Designing & Conducting Evaluations of Public Health Interventions
Lessons learned in designing and conducting effective evaluations of public health interventions: Two decades of an LSHTM - Ghana Ministry of Health collaborative programme
Summary: Though underrepresented in the literature, effective field work techniques are an important feature of good quality and appropriate evaluations of public health interventions. Field techniques to be covered in this talk include those used in ascertaining causes of death in study populations -a basis for several key indicators in both MDGs and SDGs - using verbal postmortem data (common in many LMIC settings). Our experience suggests that both narrative reports and closed question responses from family members should be collected for all deaths- and require dedicated interviewer training in quantitative and qualitative methods. Additionally careful thought is required when choosing optimum surveillance models for interventions aimed at improving maternal and child health; what are the issues with pregnancy identification? with collecting data on abortion rates? how do monthly versus infant age-related household visits affect the outcomes? The recently revised Smith, Morrow and Ross Field Trials of Health Interventions Toolbox (2015), provides a good general basis for planning field evaluations; crucially this talk, which is based on a soon-to-be published series of papers in Emerging Themes in Epidemiology, takes a similar though more outcome-focused approach by documenting recommended best practices based on experiences and lessons the authors have learned from working in a rural, low/middle income setting on evaluations of large scale maternal and child health interventions.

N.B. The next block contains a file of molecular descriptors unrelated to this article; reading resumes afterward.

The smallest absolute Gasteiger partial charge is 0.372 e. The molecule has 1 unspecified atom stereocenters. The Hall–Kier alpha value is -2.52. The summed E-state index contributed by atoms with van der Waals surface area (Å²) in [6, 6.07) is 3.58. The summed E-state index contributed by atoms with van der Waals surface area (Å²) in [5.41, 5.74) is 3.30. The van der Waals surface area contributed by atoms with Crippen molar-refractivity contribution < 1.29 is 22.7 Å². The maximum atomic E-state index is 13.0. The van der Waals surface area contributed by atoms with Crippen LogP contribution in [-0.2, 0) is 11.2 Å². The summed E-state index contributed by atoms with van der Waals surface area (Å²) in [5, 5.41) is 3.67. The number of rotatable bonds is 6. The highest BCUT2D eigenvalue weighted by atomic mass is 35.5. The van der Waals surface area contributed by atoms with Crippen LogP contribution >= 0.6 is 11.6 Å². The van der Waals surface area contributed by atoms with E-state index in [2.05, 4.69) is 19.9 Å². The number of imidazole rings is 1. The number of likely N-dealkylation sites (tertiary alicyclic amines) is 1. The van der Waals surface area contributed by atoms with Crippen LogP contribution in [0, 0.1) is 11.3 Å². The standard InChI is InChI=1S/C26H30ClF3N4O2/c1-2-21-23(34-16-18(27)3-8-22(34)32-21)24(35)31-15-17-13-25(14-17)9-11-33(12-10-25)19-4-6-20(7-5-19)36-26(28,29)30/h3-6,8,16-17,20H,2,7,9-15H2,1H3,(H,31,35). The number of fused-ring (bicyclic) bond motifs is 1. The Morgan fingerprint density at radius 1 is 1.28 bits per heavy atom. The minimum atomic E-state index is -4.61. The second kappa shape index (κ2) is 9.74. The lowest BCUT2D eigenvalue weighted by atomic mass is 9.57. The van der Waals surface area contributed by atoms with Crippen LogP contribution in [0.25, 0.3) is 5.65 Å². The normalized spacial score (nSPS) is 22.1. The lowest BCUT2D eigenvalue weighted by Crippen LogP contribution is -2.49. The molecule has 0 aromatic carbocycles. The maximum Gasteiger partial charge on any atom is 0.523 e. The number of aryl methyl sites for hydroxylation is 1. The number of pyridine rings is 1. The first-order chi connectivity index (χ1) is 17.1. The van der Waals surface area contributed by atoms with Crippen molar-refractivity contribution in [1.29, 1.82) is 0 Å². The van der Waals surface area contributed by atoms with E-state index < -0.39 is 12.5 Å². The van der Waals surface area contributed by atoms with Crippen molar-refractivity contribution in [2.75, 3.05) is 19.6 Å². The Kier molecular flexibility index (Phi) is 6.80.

This event has been organised as part of the Design and Analysis theme of the Centre for Evaluation.